As shown in Table 1, comparing the electrode capacity density of sample 1, sample C1, and sample C2, the electrode capacity density of sample 1 was higher than the electrode capacity density of sample C1 and sample C2. It is estimated because the composition of the active material for composing the columnar body is uniform in a range of a micrometer size, and is capable of inserting and extracting a greater quantity of lithium ion. In sample C1, the lithium ion is inserted and extracted mainly on the outermost surface of the active material, while in sample C2, the lithium ion is inserted and extracted on the entire surface of the columnar body, and therefore if the composition is slightly deviated, the electrode capacity density seems to be higher.

As shown in Table 1 and Table 2, comparing sample 1, sample C1, and sample C2, in the initial phase, that is, about first 10 cycles, there was no difference in the capacity retaining ratio. In 100 cycles, however, sample 1 recorded about 85% of capacity retaining ratio, sample C1 dropped to about 50% of capacity retaining ratio, and sample C2 also decreased to about 75% of capacity retaining ratio.

In sample C1, the active material is formed in the entire surface of current collector opposite to the positive electrode, and therefore by expansion and contraction due to insertion and extraction of lithium ion seem to cause peeling or dropping of the active material from the current collector as the number of cycles increased. In sample C2, since the columnar body is formed obliquely and discretely from the current collector, stress by expansion and contraction can be lessened, and peeling or dropout of columnar body is hardly observed. However, by the moment of the stress applied to the apex of the oblique columnar body contacting with the positive electrode through the separator, the current collector is creased or deformed, and it seems that efficient charging or discharging is limited, thereby lowering the capacity retaining ratio.

On the other hand, in sample 1, by the columnar body covering at least a part of respective sides of all sides of the convex portion of the current collector and formed in the normal direction of the current collector, the bond strength to the current collector is enhanced, and deformation of the current collector by moment is hardly caused, thereby decreasing occurrence of crease or distortion of the current collector or peeling or dropout of the columnar body. In a range of a nanometer size, since the columnar body is formed of compositions different in expansion and contraction amount, and the expansion stress and the contraction stress can be lessened between different compositions.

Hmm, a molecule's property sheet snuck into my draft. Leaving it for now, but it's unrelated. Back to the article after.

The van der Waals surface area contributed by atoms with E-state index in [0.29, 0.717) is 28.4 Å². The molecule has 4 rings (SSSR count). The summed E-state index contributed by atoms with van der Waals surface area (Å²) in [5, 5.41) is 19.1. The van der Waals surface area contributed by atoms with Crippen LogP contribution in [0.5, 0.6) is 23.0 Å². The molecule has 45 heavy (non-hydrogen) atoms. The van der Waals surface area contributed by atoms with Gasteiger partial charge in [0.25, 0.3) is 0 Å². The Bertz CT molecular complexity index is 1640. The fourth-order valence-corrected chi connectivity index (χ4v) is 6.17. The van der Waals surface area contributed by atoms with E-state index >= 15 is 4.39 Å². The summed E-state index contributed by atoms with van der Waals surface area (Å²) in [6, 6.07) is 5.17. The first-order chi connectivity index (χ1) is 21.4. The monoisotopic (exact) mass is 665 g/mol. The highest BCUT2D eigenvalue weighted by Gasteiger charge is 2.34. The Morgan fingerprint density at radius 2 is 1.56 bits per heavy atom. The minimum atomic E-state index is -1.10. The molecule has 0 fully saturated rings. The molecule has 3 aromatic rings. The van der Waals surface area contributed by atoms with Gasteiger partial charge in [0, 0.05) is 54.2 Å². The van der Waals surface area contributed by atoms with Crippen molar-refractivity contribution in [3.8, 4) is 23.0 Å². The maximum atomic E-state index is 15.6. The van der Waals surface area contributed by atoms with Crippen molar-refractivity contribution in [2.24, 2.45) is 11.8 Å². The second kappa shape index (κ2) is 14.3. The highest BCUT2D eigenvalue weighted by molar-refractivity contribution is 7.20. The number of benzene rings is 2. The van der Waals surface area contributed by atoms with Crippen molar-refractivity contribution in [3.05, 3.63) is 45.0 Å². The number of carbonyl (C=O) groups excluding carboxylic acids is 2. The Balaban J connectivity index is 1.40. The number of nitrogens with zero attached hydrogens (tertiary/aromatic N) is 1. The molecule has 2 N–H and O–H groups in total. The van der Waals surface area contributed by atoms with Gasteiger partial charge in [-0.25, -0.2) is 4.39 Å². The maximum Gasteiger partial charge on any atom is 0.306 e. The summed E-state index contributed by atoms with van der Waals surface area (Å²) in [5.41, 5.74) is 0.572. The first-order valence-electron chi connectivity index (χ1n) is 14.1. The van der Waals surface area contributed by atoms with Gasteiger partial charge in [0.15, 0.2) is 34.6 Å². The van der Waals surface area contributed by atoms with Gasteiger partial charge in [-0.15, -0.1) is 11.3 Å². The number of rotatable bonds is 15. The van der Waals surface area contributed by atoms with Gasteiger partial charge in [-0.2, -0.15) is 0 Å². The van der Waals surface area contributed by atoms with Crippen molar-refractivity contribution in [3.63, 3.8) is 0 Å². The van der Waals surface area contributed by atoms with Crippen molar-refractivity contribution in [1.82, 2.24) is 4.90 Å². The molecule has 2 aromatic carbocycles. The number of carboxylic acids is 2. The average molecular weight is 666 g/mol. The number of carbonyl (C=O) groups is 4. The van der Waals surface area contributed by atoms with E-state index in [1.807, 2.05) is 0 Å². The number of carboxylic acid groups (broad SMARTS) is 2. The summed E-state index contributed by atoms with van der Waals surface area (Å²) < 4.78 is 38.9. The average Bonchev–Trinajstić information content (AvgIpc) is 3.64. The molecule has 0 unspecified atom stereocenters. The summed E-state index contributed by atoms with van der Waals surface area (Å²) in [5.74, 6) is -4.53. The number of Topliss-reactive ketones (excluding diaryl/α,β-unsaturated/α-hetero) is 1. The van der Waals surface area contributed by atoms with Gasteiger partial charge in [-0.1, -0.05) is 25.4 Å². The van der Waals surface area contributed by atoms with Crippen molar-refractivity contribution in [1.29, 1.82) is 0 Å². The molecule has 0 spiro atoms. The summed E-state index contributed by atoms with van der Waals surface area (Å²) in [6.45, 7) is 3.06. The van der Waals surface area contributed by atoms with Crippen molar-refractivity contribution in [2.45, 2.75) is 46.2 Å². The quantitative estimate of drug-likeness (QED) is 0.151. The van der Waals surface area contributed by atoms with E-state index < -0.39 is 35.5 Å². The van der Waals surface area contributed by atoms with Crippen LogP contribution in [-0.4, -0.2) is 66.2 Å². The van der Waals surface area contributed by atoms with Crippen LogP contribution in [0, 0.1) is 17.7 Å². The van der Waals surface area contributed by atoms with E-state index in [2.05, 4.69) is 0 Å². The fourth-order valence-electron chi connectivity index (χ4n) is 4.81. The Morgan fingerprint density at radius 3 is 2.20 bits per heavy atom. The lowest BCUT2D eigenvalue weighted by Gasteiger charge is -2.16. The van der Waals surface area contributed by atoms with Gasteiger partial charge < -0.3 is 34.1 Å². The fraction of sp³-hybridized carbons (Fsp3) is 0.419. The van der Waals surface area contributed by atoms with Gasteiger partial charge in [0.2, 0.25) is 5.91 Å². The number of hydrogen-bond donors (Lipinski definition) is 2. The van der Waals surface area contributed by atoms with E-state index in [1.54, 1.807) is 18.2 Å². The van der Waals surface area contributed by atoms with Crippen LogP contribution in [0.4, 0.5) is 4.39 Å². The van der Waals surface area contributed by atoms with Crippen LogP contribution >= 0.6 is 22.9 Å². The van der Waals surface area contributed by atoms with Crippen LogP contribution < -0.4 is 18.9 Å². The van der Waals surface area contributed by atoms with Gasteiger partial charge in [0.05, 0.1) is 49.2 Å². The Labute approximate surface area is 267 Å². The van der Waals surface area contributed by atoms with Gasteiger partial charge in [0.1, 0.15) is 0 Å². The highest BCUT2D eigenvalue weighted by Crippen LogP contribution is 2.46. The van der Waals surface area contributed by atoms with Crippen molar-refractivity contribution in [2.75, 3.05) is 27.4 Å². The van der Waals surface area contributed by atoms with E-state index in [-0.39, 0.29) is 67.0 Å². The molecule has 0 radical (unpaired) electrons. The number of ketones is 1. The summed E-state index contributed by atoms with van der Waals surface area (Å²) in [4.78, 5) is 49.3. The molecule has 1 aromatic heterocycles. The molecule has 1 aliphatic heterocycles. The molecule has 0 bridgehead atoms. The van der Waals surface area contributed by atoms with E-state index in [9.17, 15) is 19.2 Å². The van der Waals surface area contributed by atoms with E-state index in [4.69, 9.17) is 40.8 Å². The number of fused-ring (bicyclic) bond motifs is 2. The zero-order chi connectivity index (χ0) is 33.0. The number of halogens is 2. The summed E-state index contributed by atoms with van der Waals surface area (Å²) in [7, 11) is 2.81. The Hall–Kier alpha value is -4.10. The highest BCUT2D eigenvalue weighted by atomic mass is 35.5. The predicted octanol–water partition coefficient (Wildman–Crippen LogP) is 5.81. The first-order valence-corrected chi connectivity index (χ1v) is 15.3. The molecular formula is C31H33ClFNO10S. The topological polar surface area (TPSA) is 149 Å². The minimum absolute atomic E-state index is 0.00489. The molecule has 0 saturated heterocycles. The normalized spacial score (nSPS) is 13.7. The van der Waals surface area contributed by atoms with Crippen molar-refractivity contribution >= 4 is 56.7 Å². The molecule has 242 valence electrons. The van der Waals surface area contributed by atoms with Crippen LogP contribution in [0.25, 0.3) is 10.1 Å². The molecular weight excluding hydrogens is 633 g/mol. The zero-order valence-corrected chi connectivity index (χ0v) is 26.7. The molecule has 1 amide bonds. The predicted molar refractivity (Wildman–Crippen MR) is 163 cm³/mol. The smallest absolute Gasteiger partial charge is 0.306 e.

Also as shown in Table 1, in sample 1, the columnar body is formed of a uniform composition in a range of a micrometer size, but in sample C1 and sample C2, the columnar body is formed at deviation from design composition (x=0.25) or at partial deviation in composition within the columnar body. This is considered to be due to the film forming method. That is, in the electron beam method, the composition of the deposition source changes in the course of use, and the reaction of evaporating particles and the oxygen bonding during flight may not be uniform. In sample 1, the composition may be uniform by control of the composition of the supplied materials, and when forming on a current collector, a cluster state of a nanometer size of uniform composition is grown, and a columnar body not deviated in composition is formed.

As described herein, by the negative electrode for nonaqueous electrolyte secondary battery having the columnar body formed radially and uniform in composition at least in a range of a micrometer size, it is confirmed that a nonaqueous electrolyte secondary battery of high reliability and excellent capacity maintenance rate can be realized.

In the exemplary embodiment, for example, Si and SiOx are used as an active material of a columnar body, but the elements are not particularly specified as far as lithium ions can be inserted and extracted reversibly, and preferably at least one may be selected from Al, In, Zn, Cd, Bi, Sb, Ge, Pb and Sn. The active substrate may also contain other material than the elements mentioned above, and may also contain, for example, transition metal or group 2A element.

In the present invention, the shape of convex portions and forming intervals formed on the current collector are not limited to the conditions mentioned in the exemplary embodiment, and the shape is not particularly specified as far as columnar bodies grown radially for covering at least a part of respective sides of all sides of the convex portion are formed.

The oblique angle formed by the central line of the columnar body and the central line of the current collector, and the shape and dimensions of the columnar body are not particularly limited to the conditions in the exemplary embodiment, but may be properly changed depending on the manufacturing method of negative electrode or the required conditions of the nonaqueous electrolyte secondary battery.

In the present invention, as the electrochemical element, the nonaqueous electrolyte secondary batteries such as the lithium ion secondary battery are shown, but not limited to these examples, and the present invention may be applied to the capacity elements such as the lithium ion capacitor.